Cornwall marine engineer is free as all criminal charges are dropped after a year behind bars

A Cornwall man has been released from jail after more than a year behind bars and all charges against him have now been dropped. Richard Wills, 54, has been accused of sending malicious and threatening emails to nearly a dozen people – including at least two Devon and Cornwall police officers.

His sisters have described the ordeal as ‘traumatic and bizarre’ as it is confirmed he will not face further charges. The Crown Prosecution Service said the marine engineer had been remanded to a series of prisons but would not face further prosecution. They say it’s because weeks before his trial he was sectioned by court order – although he has since left the psychiatric unit of his own free will.

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Mr Wills’ sisters, Joanne and Samantha, told CornwallLive he had lost his home, car and job but was “finally back with his family”. Mr Wills, who has repeatedly denied all charges, was arrested in January 2021 and later charged with 11 counts of sending electronic communications – namely emails – which carried a threat to 11 different people in Devon and Cornwall. The alleged offenses took place on multiple dates between February 20, 2020 and December 16, 2020.

Those believed to have received the threatening emails include a St Austell-based police inspector, a Launceston-based chief inspector, a police appeals handler, a civil servant, a police officer in Liskeard, a physiotherapist , a Plymouth alderman and member. staff of the Criminal Case Review Commission. Mr Wills of Mill Road, Millbrook, Torpoint, first appeared at Plymouth Magistrates’ Court on January 18, 2021, where the court ordered trial by jury at Truro Crown Court, with the next hearing due on February 16, 2021.

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In July 2021, Mr Wills was the subject of a psychiatric report by a consultant general and forensic psychiatrist. Their report noted that “Mr. Wills’ main area of ​​business was marine engineering and computer aided design and he had an excellent reputation in the boat building industry”.

The psychiatrist’s detailed assessment concluded that Mr Wills was ‘fit to plead and stand trial’ despite their opinion that he suffered from ‘a mental disorder, in particular…persistent delusional disorder’. Mr. Wills was taken into custody and magistrates were told that the time limit for custody would expire on September 13, 2021.

The case was then transferred to Bristol Crown Court where a citation hearing was due to take place in November and a trial scheduled for November 15 with a time estimate of five days. However, there were further adjournments, Mr. Wills’ custody was extended and he was taken into custody again.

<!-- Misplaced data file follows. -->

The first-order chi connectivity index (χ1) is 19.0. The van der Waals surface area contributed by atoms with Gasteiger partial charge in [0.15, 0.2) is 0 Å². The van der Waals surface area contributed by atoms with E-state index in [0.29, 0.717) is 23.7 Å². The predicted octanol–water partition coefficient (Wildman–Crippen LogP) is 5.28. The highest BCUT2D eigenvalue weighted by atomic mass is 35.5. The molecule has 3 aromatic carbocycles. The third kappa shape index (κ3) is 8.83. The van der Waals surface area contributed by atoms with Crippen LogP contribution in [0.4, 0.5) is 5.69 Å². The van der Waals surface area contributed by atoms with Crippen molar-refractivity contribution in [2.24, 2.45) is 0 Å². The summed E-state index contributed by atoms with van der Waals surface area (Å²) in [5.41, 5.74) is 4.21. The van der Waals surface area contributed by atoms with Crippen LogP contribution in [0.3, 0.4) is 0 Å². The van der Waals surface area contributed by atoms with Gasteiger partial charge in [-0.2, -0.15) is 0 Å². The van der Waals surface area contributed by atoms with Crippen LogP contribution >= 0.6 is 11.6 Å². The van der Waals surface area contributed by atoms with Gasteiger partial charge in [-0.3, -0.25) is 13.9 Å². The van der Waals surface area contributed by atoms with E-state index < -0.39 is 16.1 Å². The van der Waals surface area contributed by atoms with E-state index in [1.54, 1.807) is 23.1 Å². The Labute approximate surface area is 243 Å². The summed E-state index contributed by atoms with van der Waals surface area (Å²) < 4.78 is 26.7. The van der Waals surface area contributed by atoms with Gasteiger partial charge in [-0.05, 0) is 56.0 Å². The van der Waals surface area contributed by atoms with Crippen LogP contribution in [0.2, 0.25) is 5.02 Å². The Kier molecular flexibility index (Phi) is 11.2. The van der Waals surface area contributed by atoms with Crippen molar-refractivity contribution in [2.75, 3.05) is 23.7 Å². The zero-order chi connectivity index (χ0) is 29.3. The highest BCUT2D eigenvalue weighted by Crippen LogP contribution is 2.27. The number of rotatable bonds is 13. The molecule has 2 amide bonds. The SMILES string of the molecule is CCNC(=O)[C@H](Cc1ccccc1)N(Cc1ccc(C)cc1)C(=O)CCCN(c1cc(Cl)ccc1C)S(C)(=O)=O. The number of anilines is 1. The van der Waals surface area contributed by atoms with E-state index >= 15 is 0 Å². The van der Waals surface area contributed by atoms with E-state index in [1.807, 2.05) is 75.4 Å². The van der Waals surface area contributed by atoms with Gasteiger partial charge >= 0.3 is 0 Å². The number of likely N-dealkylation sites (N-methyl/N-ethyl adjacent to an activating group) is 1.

His case unexpectedly returned to Bristol Crown Court on Monday January 10 for a bail hearing – although Mr Wills still has no legal representative or requested the hearing. At this point, the number of charges against Mr Wills has fallen from 11 to just three and one trial date has been fixed for 2 March 2022 at Bristol Crown Court.

According to the sentencing guidelines, the maximum sentence for the offense in the Crown Court is two years or a fine or both. However, court records show Mr Wills did not attend the hearing in person with the court, later telling CornwallLive he did not appear on the video link as he was due to be transferred at around 150 miles to a mental hospital.

It is understood the paperwork in court suggests that on the day a judge ordered a psychiatric report on Mr Wills to be carried out. He was later transferred to Cygnet Hospital in Stevenage, Hertfordshire, which has medium and low security wards.

But CornwallLive has now learned Mr Wills left hospital of his own free will. However, activists picked up the case and reportedly raised it with Devon and Cornwall Police and Crime Commissioner Alison Hernandez.

A spokesman for the Crown Prosecution Service (CPS) said: “The defendant faced three counts of sending communications with the intent to cause distress or anxiety. In February 2022 , the accused was transferred to a hospital under the Mental Health Act 1983.

“In accordance with our continuing obligation to review the case under the Code for Crown Prosecutors, the CPS has decided that the prosecution is no longer in the public interest. The effect of this decision has been to terminate to prosecution.”

Mr Wills’ sisters, Joanne and Samantha, said: “It has been very traumatic and bizarre. Richard was jailed for a year without trial and repeatedly denied bail. He has then was suddenly transferred to a secure psychiatric unit 265 miles away and given anti-psychotic medication.

“All charges were later dropped and it took an independent assessor to confirm that he had no mental health issues as previously claimed. This whole process was very obstructive. He lost his home, his car and his job, but is now finally back with his family. We are grateful to everyone who helped and supported Richard on this nightmarish journey.”

Since November 2021, our sister site PlymouthLive has made a number of requests to Devon and Cornwall Police for information about alleged offences. No information was given until the force was informed that the CPS had dropped the case.

At the time, a police spokesperson said that following the CPS’s unexpected decision: “We are unable to comment on the case, or discuss a suspect named in accordance with guidelines of the College of Policing”.